We descended into Gleann Taitneach, (pleasant glen) and picked our way down a steep slope towards the floor of the glen. The map on my GPS shows a track, but I could see no sign of one, and we picked our way along on a path parallel with the Allt Ghlinn Thaitneich. Apparently there is a track on the other side of the burn, but again I couldn’t see any sign of it, and it crossed back farther down in any case, so we carried on without crossing. The moon was almost full, its brightness played on the snow, and we were able to see without the aid of our headtorches. We had hoped to perhaps see some of the northern lights, being so far north and lacking urban light pollution, but the moonlight effectively killed that idea, with only the brightest stars being visible. At one point we were thrown, as the moon seemed to switch from one side of the glen to the other, until we realised that the bright halo peering over Creag Bhreac was Venus, the evening star, magnified through a halo of low cloud. We carried on, our progress slowed by the combination of darkness, snow, uneven terrain, and the need to continually cross the burn as it wound it’s way back and forth over the path.
At the top of Carn an Righ at 4pm I had called my wife on the phone, taking advantage of the chance to get a signal. “The car is at the hotel and they have your number” I said. “It will take us a few hours to get back, if they call don’t worry, we should be there about seven-ish.” It was now getting near 7pm. I was concerned that if we weren’t back that the alarm would be raised. There was no phone signal. I’d heard that sometimes a text message can get through and attempted to send one, with no luck. I’d also heard that dialing 999 will latch on to any network, but I felt that dialing 999 to let someone know that there wasn’t an emergency might be a touch inappropriate. There was nothing for it but to keep going and hope that one of the texts would get through.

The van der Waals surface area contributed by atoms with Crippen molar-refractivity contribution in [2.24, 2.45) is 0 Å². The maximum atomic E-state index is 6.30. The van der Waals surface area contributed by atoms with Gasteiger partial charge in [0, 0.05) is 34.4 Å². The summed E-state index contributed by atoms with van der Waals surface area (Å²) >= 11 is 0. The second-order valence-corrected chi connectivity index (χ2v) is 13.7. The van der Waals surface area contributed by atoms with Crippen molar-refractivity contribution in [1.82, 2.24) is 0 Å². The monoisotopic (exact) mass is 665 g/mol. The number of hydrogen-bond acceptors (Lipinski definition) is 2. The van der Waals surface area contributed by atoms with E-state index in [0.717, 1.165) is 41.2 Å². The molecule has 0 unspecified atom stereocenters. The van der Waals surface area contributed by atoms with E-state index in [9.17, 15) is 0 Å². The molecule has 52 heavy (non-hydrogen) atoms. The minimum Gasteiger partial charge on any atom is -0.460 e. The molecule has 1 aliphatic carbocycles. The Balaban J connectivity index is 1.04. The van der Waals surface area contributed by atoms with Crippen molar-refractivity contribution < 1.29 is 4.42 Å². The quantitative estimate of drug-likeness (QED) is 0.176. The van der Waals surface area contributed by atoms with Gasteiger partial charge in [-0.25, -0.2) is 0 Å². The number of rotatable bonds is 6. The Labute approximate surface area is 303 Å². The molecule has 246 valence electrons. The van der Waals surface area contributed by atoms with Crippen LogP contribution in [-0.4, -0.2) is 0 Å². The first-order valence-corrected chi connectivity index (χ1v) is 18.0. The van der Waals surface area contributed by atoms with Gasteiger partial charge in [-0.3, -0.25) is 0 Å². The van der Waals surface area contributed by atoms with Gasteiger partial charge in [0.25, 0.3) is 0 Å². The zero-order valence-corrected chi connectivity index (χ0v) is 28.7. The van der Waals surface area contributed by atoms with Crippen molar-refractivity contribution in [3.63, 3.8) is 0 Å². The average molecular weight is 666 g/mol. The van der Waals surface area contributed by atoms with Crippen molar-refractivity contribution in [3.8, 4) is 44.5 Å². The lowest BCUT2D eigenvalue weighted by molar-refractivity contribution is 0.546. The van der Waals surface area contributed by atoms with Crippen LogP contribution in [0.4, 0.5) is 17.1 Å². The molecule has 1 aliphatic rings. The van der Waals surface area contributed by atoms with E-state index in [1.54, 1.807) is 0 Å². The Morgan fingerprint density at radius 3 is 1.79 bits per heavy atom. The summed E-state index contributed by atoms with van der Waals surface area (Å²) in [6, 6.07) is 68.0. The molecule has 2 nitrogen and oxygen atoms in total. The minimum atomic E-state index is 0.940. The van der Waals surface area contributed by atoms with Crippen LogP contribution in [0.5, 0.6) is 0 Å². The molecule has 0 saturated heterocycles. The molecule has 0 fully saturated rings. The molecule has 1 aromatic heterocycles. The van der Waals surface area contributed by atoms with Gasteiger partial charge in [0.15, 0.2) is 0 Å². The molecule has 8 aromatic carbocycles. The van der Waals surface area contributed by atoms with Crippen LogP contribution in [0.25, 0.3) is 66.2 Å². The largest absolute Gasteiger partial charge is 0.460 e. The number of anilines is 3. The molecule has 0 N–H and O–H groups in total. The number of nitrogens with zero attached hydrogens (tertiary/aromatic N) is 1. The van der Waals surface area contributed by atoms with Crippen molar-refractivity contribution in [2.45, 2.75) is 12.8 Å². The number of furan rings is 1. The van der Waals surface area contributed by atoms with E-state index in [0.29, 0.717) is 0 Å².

As we passed the bottom of Coire Shith, the Corrie of the Fairies, I recalled my previous visit and that we had descended the corrie and crossed a bridge nearby. Jim had been here too but hadn’t seen any bridge and stated that we had to ford the river near the hotel. I had soon spotted it I waited until Jim had gone on about 100m before calling “Jim! Are ye no using the bridge?” I had a wee chuckle and began to cross before noticing it was partly rotten. It was enough to get us over however, and we made our way up to the track, opposite the gate we had entered that morning to take us round Glenlochsie Farm. By now I’d got a signal and called home. The hotel hadn’t called, which was a relief. I said that we’d be back there in about 15 minutes, if anyone called. I’d barely put the phone away when my wife called back. “Tayside Police have been on the phone looking for you…”
We arrived back at the hotel to find the last of the staff waiting on our arrival. I was good to know that they had been watching out for us, and I thanked them for doing so. With us safely back they locked up the hotel and departed. Thoughts of a roaring fire and cold beer evaporated like my breath in the freezing night air. Another time, perhaps. This walk had sparked my interest in the area, a wild camp at Loch nan Eun looked a good start. Those thoughts were for another time though. Into the car, heating set to toasty, we headed south, our thoughts concentrated on one thing. Not getting lost at Perth…